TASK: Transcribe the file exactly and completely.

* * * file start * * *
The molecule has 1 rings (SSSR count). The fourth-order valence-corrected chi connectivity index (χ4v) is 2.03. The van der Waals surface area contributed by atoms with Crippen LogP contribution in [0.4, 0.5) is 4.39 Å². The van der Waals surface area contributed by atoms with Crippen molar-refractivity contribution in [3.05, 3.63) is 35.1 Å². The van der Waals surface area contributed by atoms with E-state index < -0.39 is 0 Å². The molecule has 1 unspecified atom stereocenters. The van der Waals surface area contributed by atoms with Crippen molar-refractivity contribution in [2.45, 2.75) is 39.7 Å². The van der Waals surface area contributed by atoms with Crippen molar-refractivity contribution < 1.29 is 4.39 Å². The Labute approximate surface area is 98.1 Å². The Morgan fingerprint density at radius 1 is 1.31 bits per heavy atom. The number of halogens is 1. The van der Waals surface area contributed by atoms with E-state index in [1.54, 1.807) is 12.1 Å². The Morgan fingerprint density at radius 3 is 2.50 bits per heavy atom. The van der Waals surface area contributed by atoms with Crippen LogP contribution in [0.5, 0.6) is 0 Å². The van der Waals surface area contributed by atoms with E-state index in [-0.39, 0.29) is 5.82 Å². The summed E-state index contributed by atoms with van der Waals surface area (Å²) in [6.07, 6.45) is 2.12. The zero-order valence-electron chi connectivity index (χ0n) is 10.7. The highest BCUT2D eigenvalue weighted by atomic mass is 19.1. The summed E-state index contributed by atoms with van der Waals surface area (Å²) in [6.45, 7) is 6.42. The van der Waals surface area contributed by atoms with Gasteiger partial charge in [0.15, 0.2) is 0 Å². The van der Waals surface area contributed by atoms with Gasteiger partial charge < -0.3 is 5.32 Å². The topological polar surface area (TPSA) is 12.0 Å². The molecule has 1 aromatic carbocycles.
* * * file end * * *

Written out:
The molecule has 1 rings (SSSR count). The fourth-order valence-corrected chi connectivity index (χ4v) is 2.03. The van der Waals surface area contributed by atoms with Crippen LogP contribution in [0.4, 0.5) is 4.39 Å². The van der Waals surface area contributed by atoms with Crippen molar-refractivity contribution in [3.05, 3.63) is 35.1 Å². The van der Waals surface area contributed by atoms with E-state index < -0.39 is 0 Å². The molecule has 1 unspecified atom stereocenters. The van der Waals surface area contributed by atoms with Crippen molar-refractivity contribution in [2.45, 2.75) is 39.7 Å². The van der Waals surface area contributed by atoms with Crippen molar-refractivity contribution < 1.29 is 4.39 Å². The Labute approximate surface area is 98.1 Å². The Morgan fingerprint density at radius 1 is 1.31 bits per heavy atom. The number of halogens is 1. The van der Waals surface area contributed by atoms with E-state index in [1.54, 1.807) is 12.1 Å². The Morgan fingerprint density at radius 3 is 2.50 bits per heavy atom. The van der Waals surface area contributed by atoms with Crippen LogP contribution in [0.5, 0.6) is 0 Å². The van der Waals surface area contributed by atoms with E-state index in [-0.39, 0.29) is 5.82 Å². The summed E-state index contributed by atoms with van der Waals surface area (Å²) in [6.07, 6.45) is 2.12. The zero-order valence-electron chi connectivity index (χ0n) is 10.7. The highest BCUT2D eigenvalue weighted by atomic mass is 19.1. The summed E-state index contributed by atoms with van der Waals surface area (Å²) in [6.45, 7) is 6.42. The van der Waals surface area contributed by atoms with Gasteiger partial charge in [0.15, 0.2) is 0 Å². The van der Waals surface area contributed by atoms with Gasteiger partial charge < -0.3 is 5.32 Å². The topological polar surface area (TPSA) is 12.0 Å². The molecule has 1 aromatic carbocycles.